Dr. Martin Luther King Jr.’s Dream Lives On In Us

Dr. Martin Luther King Jr.’s Dream Lives On In Us

Gail Fry

Citizens gathered across the Inland Empire on Martin Luther King Day to celebrate the life of a of an international hero in the struggle for Civil Rights. 

About 300 people gathered at the Victor Valley College Performing Arts Center on January 13, to celebrate King’s Birthday and to ensure his dream continues to live on through future generations. 

Prior to the event, a VIP social hour, sponsored by McKay Mortuaries, was held, where gospel singer Wanda Michelle Cooper spoke of the roots of African Americans’ beginning in Africa. She explained, “I have been on a mission the last couple of years; my goal is to preserve and teach young people and everybody our Negro spirituals.” 

Cooper explained that Negro spirituals were sometimes used as signals while they were making their way on the Underground Railroad to bring African American slaves to freedom. 

McKay Mortuaries Owner Mark McKay shared the importance of African American historical figures. He talked about the first African American Astronaut, Guion S. Bluford Jr., the first African American President Barack Obama and his wife Michelle, tennis champions Serena and Venus Williams, Poet Maya Angelou, and Julian Bond, a civil rights leader, Georgia State Legislator and head of the Southern Poverty Law Center and the National Association for the Advancement of Colored People (NAACP). 

Poet Eli West described modern slavery as being the incarceration of African Americans in the United States and recited a poem entitled “Rise up Black people,” encouraging African Americans to remember where they came from, put aside their differences, wake up, join together, recognize and avoid the trap of drugs and alcohol, educate each other, wise up and rise up. 

The event began with an invocation by Pastor Rae Reece followed by host Patrick Patton III introducing a program that included a wide variety of thought provoking presentations beginning with the singing of the African American National Anthem by Cooper.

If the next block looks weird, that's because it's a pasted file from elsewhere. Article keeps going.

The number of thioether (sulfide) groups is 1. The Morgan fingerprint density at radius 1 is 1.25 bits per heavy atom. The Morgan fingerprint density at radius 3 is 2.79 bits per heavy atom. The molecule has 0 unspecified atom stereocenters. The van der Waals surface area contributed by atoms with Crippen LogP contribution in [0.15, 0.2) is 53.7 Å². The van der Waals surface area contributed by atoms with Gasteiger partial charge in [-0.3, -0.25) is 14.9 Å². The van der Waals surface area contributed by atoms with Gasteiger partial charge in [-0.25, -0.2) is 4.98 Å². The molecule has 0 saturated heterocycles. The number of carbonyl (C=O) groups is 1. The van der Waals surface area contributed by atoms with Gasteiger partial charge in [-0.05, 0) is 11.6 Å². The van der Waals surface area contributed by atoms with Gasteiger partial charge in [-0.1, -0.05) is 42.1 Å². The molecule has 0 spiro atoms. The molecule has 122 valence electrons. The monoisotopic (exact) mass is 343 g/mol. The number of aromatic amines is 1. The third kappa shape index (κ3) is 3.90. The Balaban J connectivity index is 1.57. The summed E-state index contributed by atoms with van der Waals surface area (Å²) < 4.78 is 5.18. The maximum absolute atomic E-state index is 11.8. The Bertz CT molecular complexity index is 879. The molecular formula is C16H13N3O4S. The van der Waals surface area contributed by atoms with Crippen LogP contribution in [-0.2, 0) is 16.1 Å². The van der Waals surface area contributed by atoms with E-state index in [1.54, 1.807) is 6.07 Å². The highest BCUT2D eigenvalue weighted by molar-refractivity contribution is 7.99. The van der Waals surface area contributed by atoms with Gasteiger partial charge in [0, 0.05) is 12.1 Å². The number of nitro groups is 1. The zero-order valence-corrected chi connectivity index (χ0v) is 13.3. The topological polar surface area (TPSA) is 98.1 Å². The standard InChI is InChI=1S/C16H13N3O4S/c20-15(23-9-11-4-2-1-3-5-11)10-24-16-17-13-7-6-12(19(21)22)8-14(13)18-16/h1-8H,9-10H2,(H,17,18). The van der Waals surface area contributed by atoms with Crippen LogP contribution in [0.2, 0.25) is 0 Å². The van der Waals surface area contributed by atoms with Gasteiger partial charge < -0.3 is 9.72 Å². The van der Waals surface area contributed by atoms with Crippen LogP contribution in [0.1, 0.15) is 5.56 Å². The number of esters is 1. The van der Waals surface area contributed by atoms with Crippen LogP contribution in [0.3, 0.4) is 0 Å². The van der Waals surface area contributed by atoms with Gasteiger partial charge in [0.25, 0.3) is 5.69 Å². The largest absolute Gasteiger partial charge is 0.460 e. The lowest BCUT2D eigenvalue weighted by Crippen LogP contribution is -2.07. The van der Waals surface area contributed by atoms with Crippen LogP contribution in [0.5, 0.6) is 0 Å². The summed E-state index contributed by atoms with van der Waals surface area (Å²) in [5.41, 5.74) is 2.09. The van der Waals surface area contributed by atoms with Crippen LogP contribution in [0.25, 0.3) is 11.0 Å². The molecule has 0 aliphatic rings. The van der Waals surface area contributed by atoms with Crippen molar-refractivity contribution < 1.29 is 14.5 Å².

The annual event, organized by the 2018 High Desert Black Heritage Committee, has successfully held for the past 30 years according to its vice president Tamara Thomas. Thomas reminded the audience of heroes lost to violence, racial profiling and hate, quoting King, “Everybody can do something to work towards a better society.” 

The audience then viewed a documentary by Janet Jackson detailing the early deaths today of young African Americans at the hands of law enforcement across the country. 

The program included dramatizations performed by Women of Noble Character, poems by Rashad Johnson of the Victor Valley College (VVC) Drama Department, “Lift Every Voice” performed by Wanda Collins, “Inner City Blues” performed by Eddie Martin, “I have a Dream” performed by VVC Choir Member Ebon Bracy, “Glory” performed by the Emmanuel Temple Youth Choir, and dances by members of High Desert Royal Diamonds and Unity Dance Studio. 

VVC Black Student Union President Ebony Durham and its former president Taylor Evans addressed the audience, “Martin Luther King had a dream and we are here to continue that dream and connect to one another.”

Following a video by Democracy Now retelling the bus boycott held in Montgomery where African Americans refused to board segregated buses, Dr. Rita Ramirez-Dean, democratic candidate running for the 8th congressional district against United States Congressman Paul Cook, told the audience, “The Montgomery Boycott was more than just political and social, it was the beginning of the end of us being abused, forgotten, neglected and invisible.” 

“It was the beginning of freedom and We Shall Overcome gave us hope, it gave us faith, it gave us freedom,” Ramirez-Dean voiced. 

“I had to ask myself what does MLK day mean to me, it came to me, “life is like a relay race, one generation passes the baton of life onto the next,” 2018 High Desert Black Heritage Committee President Thomas Lee reminded the audience and concluded, “So, I leave you with a question, ‘How are we going to pass the baton to the next generation? To our children?’”

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